Shure Wireless Microphones. Shure Vocal Microphones
It would be a dramatic understatement to say that Shure microphones are well-respected in the recording, live sound and broadcast industries. Their line of vocal microphones is legendary, not only for their quality but for their durability. In fact, one would be very hard-pressed to enter any recording studio or live sound venue of any type and not find at least one Shure microphone. The name has simply become synonymous with quality sound reproduction. True to their reputation as an industry leader, the first Shure wireless microphone was introduced in 1953, nearly a generation before the technology would become commonplace.
Shure entered the world of radio manufacturing in 1925. After the Great Depression, when radio manufacturing became less profitable, the company branched out into phonograph cartridges and eventually vocal microphones. As previously mentioned, their products have become the industry standard. Their SM-58 has been the go-to live vocal microphone almost since its introduction in the 1960s. Its sibling, the SM-57, is considered to be a virtual Swiss Army Knife, useful for vocals, drums, guitars, or virtually anything else that needs a microphone. Many audio engineers and producers simply wouldn’t be caught working without one.
Because of Shure’s history in the area of radio as well as their unquestionable dominance as a manufacturer of quality microphones, the advent of the Shure wireless microphone seemed to be a natural progression as technological advances caught up with Shure’s forward-thinking product development strategies. Their current line of wireless systems marries their groundbreaking vocal microphones with state-of-the-art wireless technology.
At this point, a brief discussion about wireless systems in general may be warranted. Most systems consist of the following parts:
- A transmitter. In the case of handheld microphones, the transmitter is built into the handheld unit. In the case of headset or lavalier (clip-on lapel) microphones, the microphone connects to the transmitter via a small cable. The transmitter for the Shure wireless microphone is approximately the size of a deck of cards and fits in a pocket or can clip to a belt or waistband.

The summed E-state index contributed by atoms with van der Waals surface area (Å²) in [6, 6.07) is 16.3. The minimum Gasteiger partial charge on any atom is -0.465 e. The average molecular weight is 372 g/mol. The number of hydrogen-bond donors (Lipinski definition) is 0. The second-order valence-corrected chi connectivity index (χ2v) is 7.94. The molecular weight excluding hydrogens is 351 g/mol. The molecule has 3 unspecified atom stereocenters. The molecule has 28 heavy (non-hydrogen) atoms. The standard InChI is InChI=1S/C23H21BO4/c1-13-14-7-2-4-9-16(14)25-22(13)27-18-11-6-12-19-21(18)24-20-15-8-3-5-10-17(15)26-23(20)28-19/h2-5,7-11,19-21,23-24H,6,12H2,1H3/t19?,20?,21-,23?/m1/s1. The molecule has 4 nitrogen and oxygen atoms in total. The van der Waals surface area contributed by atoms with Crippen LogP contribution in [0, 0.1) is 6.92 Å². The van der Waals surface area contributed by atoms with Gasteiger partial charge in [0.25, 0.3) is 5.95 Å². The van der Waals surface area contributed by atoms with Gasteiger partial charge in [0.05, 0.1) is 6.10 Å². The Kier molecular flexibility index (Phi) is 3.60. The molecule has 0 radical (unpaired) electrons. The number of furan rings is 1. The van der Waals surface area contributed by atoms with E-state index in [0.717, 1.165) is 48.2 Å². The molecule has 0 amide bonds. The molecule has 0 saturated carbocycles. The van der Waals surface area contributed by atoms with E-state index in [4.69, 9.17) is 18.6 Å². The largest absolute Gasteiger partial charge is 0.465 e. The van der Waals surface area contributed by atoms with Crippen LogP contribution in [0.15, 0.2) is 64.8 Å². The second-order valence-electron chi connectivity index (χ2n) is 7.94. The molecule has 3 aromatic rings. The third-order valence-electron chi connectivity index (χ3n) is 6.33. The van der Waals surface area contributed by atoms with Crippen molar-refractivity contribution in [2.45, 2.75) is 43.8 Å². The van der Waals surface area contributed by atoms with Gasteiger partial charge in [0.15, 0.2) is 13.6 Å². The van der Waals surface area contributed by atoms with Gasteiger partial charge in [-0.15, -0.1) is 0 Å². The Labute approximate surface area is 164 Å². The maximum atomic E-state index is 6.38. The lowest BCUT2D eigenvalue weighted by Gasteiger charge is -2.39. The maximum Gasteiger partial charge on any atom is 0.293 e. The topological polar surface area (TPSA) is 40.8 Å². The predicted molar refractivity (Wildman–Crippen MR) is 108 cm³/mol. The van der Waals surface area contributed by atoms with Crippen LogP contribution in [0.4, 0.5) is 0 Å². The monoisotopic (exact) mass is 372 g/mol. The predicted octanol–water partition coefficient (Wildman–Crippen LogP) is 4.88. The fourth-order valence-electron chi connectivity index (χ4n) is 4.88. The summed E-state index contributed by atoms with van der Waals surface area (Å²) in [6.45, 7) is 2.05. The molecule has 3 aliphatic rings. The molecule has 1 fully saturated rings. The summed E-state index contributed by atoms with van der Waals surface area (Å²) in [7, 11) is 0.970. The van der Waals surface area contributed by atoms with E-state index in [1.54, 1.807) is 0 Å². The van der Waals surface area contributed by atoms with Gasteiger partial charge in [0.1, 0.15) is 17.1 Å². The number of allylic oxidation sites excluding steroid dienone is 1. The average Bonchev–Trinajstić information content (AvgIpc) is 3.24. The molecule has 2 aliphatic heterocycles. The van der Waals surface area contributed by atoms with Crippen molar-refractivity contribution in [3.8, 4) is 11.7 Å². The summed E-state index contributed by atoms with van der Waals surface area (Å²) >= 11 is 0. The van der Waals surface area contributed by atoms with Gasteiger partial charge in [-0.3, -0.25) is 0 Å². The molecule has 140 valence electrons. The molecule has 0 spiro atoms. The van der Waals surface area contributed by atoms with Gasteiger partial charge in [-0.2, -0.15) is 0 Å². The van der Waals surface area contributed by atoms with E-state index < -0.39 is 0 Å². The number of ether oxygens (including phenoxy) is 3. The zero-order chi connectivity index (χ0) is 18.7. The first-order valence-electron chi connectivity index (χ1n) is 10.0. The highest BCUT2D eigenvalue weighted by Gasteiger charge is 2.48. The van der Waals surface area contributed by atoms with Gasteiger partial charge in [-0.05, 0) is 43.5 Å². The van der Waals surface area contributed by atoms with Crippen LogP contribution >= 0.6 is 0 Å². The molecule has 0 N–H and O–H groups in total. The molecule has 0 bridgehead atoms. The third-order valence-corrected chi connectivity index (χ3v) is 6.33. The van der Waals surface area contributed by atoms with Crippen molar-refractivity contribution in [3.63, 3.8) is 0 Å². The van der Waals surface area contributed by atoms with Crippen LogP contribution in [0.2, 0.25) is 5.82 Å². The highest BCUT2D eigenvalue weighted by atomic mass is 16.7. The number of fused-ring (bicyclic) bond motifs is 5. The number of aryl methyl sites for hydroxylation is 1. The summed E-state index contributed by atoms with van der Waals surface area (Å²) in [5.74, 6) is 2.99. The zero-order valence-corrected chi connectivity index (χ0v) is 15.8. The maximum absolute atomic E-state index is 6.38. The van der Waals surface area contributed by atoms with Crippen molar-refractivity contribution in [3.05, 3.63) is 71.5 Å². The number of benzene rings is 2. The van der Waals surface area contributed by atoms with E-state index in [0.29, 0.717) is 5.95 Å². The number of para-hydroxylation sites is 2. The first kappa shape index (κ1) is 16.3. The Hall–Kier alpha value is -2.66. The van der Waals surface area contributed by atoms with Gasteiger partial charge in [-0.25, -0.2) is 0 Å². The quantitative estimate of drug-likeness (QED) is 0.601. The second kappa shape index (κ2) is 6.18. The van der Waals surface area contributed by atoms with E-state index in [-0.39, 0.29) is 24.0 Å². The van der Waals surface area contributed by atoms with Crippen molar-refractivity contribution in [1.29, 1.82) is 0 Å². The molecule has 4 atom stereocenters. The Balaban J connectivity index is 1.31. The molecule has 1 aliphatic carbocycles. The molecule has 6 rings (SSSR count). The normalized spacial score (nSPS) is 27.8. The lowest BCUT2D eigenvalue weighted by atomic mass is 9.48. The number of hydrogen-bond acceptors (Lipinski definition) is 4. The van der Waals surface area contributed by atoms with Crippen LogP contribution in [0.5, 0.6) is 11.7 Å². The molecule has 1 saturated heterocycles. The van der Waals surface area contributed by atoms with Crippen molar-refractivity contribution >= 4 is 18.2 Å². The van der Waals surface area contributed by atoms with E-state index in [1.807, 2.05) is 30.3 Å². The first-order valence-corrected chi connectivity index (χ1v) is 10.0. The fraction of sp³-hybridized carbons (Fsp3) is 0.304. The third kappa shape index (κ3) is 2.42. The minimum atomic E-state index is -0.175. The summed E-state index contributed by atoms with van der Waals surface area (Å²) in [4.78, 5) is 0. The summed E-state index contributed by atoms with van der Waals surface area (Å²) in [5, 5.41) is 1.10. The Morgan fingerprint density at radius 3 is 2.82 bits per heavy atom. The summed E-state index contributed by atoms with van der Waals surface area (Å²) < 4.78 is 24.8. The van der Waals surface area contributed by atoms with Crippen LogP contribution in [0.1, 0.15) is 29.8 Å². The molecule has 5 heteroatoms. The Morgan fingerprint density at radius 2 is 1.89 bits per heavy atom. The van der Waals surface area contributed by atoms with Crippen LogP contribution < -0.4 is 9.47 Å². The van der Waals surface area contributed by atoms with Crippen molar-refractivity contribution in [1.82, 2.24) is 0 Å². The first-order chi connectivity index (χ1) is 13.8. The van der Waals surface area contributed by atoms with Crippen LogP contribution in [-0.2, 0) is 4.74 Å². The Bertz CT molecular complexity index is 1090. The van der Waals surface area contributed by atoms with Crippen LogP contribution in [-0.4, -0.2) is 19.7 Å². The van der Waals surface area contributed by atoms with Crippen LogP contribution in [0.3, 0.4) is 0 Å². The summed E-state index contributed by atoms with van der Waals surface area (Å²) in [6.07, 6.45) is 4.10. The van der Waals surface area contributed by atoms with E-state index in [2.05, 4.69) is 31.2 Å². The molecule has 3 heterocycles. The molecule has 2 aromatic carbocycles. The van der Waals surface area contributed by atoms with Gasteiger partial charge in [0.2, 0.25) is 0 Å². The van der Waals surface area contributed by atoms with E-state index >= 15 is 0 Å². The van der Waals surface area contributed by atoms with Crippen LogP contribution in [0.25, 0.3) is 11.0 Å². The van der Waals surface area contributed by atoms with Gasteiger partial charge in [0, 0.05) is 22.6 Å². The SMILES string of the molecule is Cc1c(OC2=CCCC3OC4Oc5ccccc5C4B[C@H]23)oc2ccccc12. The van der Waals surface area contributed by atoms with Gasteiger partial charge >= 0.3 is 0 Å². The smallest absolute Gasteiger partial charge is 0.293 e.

- A receiver. These receive the signal from the transmitter and connect to the audio mixer via a cable.
All Shure wireless microphone systems feature selectable channels. What this means is that the transmitter and receiver can “communicate” with each other over a number of different channels (how many depends on the model), much the same way a television selects different channels. The advantage is that multiple units can be utilized in a single location without interfering with each other. Also, if you find yourself in a location where one channel is receiving interference from an outside source, you can select a different channel and avoid it.
As one might surmise, when the world-leading producer of vocal microphones decides to produce professional-quality wireless systems, the results are going to be spectacular; not surprisingly, Shure wireless microphone systems do not disappoint. The line features true diversity receivers, which have 2 antennas connected to an internal system which continually monitors which of them is receiving the strongest signal, virtually eliminating the loss of reception, commonly called a dropout. Additionally, all Shure systems are available with a Beta 58 capsule, which is a slightly higher-output version of one of the most iconic vocal microphones in history. In all honesty, it’s a combination that simply can’t be beaten.
If you’re itching to experience the freedom a wireless microphone can bring you, you honestly can’t go wrong choosing from Shure wireless microphone systems. Their history and reputation speak for themselves.